Green shoots: Mark Hix cooks with asparagus

The surest sign of the arrival of spring, says our resident man in the kitchen, is the appearance of the season's very first asparagus.
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Things start to get a little bit more exciting on the vegetable front at this time of year – and three weeks ago I received a delivery of the season's first asparagus from the Wye Valley, which arrived in pristine condition despite the snowy weather. It's great that our asparagus growers have the enthusiasm to get the season off to the earliest possible start. British asparagus is one of the most celebrated of all vegetables and we should certainly make the most of them during their short season.

Shaved asparagus and Cashel blue salad

Serves 4

Thinly-shaved raw asparagus make a great and unusual salad. You can also add other shaved raw vegetables to this salad, such as fennel and radishes; and most cheeses, from goat's to Parmesan, will work well too.

8 thick stems of asparagus, woody ends trimmed
A couple of handfuls of small tasty salad leaves and herbs, washed and dried
120g Cashel blue cheese

For the dressing

30ml cider or white wine vinegar
2tsp Tewkesbury or Dijon mustard
40g Cashel blue cheese
120ml vegetable oil
30ml water

To make the dressing, blend all of the ingredients in a liquidiser, season to taste and adjust the consistency with a little water if it is too thick.

Cut the asparagus into long strips as thinly as possible on the angle; you can also shave f it into long strips with a mandolin, though be careful of cutting your fingers! Leave in iced water for 20 minutes, then drain and dry.

To serve, arrange the salad leaves and asparagus on serving plates, spoon over the dressing and break the cheese into nuggets on top.

Pizza with taleggio

Makes 2 pizzas, serving 4-6

Pizzas are good fun to make at home – they are so versatile. Once you get into the swing of making them you can have all sorts of fun with family and friends. You can make the toppings as simple or as sophisticated as you wish.

To vary this pizza bianco, try adding a little freshly chopped oregano or rosemary over it before cooking, or you could even shave a bit of truffle over the top to make it more luxurious.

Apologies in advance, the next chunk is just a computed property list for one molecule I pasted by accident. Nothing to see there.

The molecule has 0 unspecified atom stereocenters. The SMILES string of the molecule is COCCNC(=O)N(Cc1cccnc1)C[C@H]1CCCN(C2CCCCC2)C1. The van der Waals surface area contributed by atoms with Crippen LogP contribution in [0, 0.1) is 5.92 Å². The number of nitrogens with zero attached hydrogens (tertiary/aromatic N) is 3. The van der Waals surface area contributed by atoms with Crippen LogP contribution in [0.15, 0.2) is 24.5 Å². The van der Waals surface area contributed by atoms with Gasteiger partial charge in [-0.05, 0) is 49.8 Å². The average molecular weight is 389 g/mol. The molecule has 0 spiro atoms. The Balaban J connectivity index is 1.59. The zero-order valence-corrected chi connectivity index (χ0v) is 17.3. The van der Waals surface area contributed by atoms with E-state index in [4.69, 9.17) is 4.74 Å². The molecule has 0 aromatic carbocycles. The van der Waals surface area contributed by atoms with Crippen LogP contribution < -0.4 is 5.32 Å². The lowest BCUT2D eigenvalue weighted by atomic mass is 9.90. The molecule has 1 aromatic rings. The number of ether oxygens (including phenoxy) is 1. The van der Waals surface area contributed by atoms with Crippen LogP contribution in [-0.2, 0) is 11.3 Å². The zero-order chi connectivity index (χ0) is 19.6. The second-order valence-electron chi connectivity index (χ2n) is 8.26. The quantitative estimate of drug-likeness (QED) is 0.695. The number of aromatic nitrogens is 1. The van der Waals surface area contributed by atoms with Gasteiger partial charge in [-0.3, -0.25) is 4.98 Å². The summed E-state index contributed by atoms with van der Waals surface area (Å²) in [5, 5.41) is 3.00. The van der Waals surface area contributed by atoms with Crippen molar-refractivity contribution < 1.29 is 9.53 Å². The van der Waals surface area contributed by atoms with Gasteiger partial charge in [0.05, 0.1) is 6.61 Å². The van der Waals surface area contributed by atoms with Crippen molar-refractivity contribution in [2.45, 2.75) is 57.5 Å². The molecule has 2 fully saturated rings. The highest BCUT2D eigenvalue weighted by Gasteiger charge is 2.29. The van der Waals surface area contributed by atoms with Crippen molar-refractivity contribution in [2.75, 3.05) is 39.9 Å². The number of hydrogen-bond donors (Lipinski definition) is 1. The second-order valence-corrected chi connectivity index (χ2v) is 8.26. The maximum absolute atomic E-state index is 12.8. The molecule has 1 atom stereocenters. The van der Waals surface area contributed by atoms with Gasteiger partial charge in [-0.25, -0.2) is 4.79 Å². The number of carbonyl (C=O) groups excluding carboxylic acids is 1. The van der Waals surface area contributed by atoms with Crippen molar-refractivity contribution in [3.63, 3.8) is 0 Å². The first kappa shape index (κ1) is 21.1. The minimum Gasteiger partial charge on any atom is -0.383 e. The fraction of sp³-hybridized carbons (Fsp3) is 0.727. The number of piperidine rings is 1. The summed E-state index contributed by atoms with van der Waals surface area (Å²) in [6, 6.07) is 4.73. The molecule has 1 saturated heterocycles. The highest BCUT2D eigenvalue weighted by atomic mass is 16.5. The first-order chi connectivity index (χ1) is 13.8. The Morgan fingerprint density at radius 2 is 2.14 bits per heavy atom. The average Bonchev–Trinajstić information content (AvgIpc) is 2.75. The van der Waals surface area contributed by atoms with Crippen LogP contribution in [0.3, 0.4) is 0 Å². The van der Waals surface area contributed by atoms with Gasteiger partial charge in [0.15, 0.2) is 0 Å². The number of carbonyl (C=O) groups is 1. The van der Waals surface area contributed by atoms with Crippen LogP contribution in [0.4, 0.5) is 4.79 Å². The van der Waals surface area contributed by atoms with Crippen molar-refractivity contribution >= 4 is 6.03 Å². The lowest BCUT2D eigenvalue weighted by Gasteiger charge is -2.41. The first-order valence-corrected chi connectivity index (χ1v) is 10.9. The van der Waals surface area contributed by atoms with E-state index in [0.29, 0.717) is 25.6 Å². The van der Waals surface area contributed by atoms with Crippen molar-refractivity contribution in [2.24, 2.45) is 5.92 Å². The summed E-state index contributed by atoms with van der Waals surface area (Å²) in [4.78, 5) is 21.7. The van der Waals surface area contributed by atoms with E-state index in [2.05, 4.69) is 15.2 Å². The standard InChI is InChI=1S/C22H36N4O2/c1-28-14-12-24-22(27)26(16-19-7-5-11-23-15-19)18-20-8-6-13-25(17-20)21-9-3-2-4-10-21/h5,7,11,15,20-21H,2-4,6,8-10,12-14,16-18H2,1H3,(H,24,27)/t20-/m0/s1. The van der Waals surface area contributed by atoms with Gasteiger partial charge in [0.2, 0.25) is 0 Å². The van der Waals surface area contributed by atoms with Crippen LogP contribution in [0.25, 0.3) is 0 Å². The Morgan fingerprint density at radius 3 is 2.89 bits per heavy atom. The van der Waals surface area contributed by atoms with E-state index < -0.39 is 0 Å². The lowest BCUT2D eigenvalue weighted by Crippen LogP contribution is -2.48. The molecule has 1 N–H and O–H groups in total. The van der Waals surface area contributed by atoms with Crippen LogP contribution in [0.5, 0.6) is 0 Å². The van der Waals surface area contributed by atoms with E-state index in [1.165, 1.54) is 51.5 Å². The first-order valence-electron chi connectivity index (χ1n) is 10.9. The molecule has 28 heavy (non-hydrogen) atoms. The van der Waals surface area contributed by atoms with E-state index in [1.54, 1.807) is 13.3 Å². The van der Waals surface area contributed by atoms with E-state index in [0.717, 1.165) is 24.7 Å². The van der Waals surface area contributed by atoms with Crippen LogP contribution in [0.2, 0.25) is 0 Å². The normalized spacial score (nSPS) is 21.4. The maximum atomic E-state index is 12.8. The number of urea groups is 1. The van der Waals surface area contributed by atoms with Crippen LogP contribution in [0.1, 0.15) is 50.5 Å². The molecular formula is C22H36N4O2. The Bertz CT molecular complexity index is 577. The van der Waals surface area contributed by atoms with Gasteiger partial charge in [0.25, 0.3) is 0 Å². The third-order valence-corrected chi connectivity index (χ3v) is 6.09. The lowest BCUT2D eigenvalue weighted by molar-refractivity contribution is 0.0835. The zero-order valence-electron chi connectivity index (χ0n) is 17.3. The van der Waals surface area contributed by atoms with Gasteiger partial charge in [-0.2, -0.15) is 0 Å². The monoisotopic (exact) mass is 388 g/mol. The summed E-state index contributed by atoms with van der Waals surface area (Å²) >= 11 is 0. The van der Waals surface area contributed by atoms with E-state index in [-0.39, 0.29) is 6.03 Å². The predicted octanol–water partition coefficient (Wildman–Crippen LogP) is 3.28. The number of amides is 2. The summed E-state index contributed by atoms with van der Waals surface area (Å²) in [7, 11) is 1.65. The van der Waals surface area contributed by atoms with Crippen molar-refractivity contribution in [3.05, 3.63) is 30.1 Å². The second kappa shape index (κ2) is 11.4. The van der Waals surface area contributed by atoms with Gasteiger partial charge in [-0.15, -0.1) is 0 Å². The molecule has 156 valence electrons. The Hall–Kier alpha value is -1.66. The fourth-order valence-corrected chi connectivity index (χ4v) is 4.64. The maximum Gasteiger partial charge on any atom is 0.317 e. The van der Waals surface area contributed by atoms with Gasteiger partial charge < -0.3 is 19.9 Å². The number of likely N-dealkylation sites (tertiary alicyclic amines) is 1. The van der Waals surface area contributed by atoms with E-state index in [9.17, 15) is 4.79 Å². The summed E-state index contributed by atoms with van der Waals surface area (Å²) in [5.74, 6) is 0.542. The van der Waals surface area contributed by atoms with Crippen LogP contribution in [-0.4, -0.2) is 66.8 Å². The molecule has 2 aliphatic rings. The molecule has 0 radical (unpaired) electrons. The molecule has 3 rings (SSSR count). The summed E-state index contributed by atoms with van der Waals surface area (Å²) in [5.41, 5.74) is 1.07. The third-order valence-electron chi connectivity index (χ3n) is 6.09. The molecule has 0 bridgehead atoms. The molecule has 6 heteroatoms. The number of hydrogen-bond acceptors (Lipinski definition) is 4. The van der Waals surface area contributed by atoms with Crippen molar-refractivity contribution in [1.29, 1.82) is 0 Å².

For the base

500g strong white bread flour, plus extra for dusting
1x7g sachet fast-action yeast mixed with about 150ml warm water
1tbsp clear honey
3tbsp olive oil
2tsp salt

For the topping

500g asparagus, woody ends trimmed
2tbsp freshly-grated Parmesan
150g taleggio, sliced
Olive oil, to serve

To make the pizza base, mix all the ingredients together in a food processor (with the dough hook attachment) for 2-3 minutes to form a stiff dough, adding more water during mixing if the dough isn't coming together.

Cover the bowl with clingfilm; leave to prove in a warm place for a couple of hours until the dough has doubled in volume. Remove the dough from the bowl; knead it back to its original size on a lightly-floured table.

Using a floured rolling pin, roll the dough out to form a slipper shape roughly 30cm in length. Transfer the pizza base to a piece of lightly-floured greaseproof paper. Leave the dough to rise a little under a tea towel in a warm place for 30 minutes.

Meanwhile, cook half of the asparagus well in boiling salted water; drain and blend to a coarse purée with the Parmesan and season to taste. Cut the rest of the asparagus in half lengthways.

Preheat your oven to maximum heat; place a circular pizza stone or baking tray inside to heat up for 20 minutes. Take your pizza base, slide it on to your pizza stone, spread over the purée and arrange the asparagus and the taleggio on top. Bake in the oven for 12-15 minutes, or until the cheese has melted and the crust is golden. Serve immediately, drizzled with a little olive oil.

Japanese asparagus and duck's egg omelette

Serves 2

A square Japanese omelette pan is normally used for this snack but you can get away with a non-stick pan. Sometimes dashi is used too, made with dried seaweed and bonito flakes.

2 duck's eggs, lightly beaten and seasoned
A little vegetable or corn oil
4 asparagus spears, cooked and finely chopped
1 spring onion, finely chopped
Nanami Togarashi chilli flakes, to serve
Pea shoots or salad leaves, to garnish

Mix the spring onion and asparagus together, then heat your pan just rubbed with a little oil. Pour in half the egg mixture and move the pan around so the mix just coats the pan, then scatter in half the asparagus mixture; once the egg mixture is almost set, remove the pan from the heat and roll the omelette up as tightly as you can, or you can just fold it over a couple of times, then transfer to a chopping board. Repeat with the rest of the egg and asparagus mixture.

To serve, slice the omelette and arrange on a serving plate; scatter over some pea shoots or salad leaves and the chilli flakes.

Asparagus with crispy lamb's sweetbreads and capers

Serves 4

Ask your butcher for the heart sweetbreads, which are plumper and less sinewy.

250g plump lamb sweetbreads
A little olive or rapeseed oil for frying
300-350g asparagus, woody ends removed
2tbsp capers, rinsed
60g butter
1tbsp chopped parsley

Put the sweetbreads in a pan of cold salted water, bring to the boil, simmer for a minute; drain. Leave to cool; remove any sinewy membranes and cut them into even-sized pieces. Heat a tablespoon of oil in a pan, season the sweetbreads; fry them on a medium heat for 4-5 minutes, turning them as they are cooking until they begin to crisp.

While the sweetbreads are cooking, put the asparagus in boiling salted water for 3-4 minutes until just cooked; drain. Add the butter to the pan with the sweetbreads until it begins to colour; remove from the heat; stir in the capers and parsley.

To serve, arrange the asparagus on warmed serving plates and spoon the sweetbreads, capers and butter on top.